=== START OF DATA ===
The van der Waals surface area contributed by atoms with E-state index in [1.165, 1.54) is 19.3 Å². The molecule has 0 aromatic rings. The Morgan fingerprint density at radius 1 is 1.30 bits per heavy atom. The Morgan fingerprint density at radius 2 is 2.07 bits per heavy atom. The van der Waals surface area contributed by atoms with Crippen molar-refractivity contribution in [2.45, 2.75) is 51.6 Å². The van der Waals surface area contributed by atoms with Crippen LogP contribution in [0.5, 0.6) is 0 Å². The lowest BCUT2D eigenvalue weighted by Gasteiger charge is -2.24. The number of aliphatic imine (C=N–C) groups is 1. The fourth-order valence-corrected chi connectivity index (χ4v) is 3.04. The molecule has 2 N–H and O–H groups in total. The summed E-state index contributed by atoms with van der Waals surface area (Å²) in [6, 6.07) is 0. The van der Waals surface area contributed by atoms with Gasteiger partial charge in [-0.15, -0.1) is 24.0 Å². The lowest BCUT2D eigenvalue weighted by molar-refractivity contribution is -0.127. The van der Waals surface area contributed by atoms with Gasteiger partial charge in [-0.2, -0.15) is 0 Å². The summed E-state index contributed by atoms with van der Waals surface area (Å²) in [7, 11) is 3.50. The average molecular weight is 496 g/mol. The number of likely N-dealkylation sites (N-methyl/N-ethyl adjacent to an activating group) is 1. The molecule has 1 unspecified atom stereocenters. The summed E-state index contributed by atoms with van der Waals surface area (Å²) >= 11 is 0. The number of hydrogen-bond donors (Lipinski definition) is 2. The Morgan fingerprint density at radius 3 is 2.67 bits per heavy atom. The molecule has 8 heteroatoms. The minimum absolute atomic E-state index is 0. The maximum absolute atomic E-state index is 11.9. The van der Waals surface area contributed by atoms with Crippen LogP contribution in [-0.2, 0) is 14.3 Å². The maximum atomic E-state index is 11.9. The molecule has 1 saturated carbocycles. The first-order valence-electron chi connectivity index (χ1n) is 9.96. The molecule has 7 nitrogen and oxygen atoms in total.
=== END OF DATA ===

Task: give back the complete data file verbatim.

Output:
The van der Waals surface area contributed by atoms with E-state index in [1.165, 1.54) is 19.3 Å². The molecule has 0 aromatic rings. The Morgan fingerprint density at radius 1 is 1.30 bits per heavy atom. The Morgan fingerprint density at radius 2 is 2.07 bits per heavy atom. The van der Waals surface area contributed by atoms with Crippen molar-refractivity contribution in [2.45, 2.75) is 51.6 Å². The van der Waals surface area contributed by atoms with Crippen LogP contribution in [0.5, 0.6) is 0 Å². The lowest BCUT2D eigenvalue weighted by Gasteiger charge is -2.24. The number of aliphatic imine (C=N–C) groups is 1. The fourth-order valence-corrected chi connectivity index (χ4v) is 3.04. The molecule has 2 N–H and O–H groups in total. The summed E-state index contributed by atoms with van der Waals surface area (Å²) in [6, 6.07) is 0. The van der Waals surface area contributed by atoms with Gasteiger partial charge in [-0.15, -0.1) is 24.0 Å². The lowest BCUT2D eigenvalue weighted by molar-refractivity contribution is -0.127. The van der Waals surface area contributed by atoms with Gasteiger partial charge in [-0.2, -0.15) is 0 Å². The summed E-state index contributed by atoms with van der Waals surface area (Å²) in [7, 11) is 3.50. The average molecular weight is 496 g/mol. The number of likely N-dealkylation sites (N-methyl/N-ethyl adjacent to an activating group) is 1. The molecule has 1 unspecified atom stereocenters. The summed E-state index contributed by atoms with van der Waals surface area (Å²) >= 11 is 0. The number of hydrogen-bond donors (Lipinski definition) is 2. The Morgan fingerprint density at radius 3 is 2.67 bits per heavy atom. The molecule has 8 heteroatoms. The minimum absolute atomic E-state index is 0. The maximum absolute atomic E-state index is 11.9. The van der Waals surface area contributed by atoms with Crippen LogP contribution in [-0.2, 0) is 14.3 Å². The maximum atomic E-state index is 11.9. The molecule has 1 saturated carbocycles. The first-order valence-electron chi connectivity index (χ1n) is 9.96. The molecule has 7 nitrogen and oxygen atoms in total.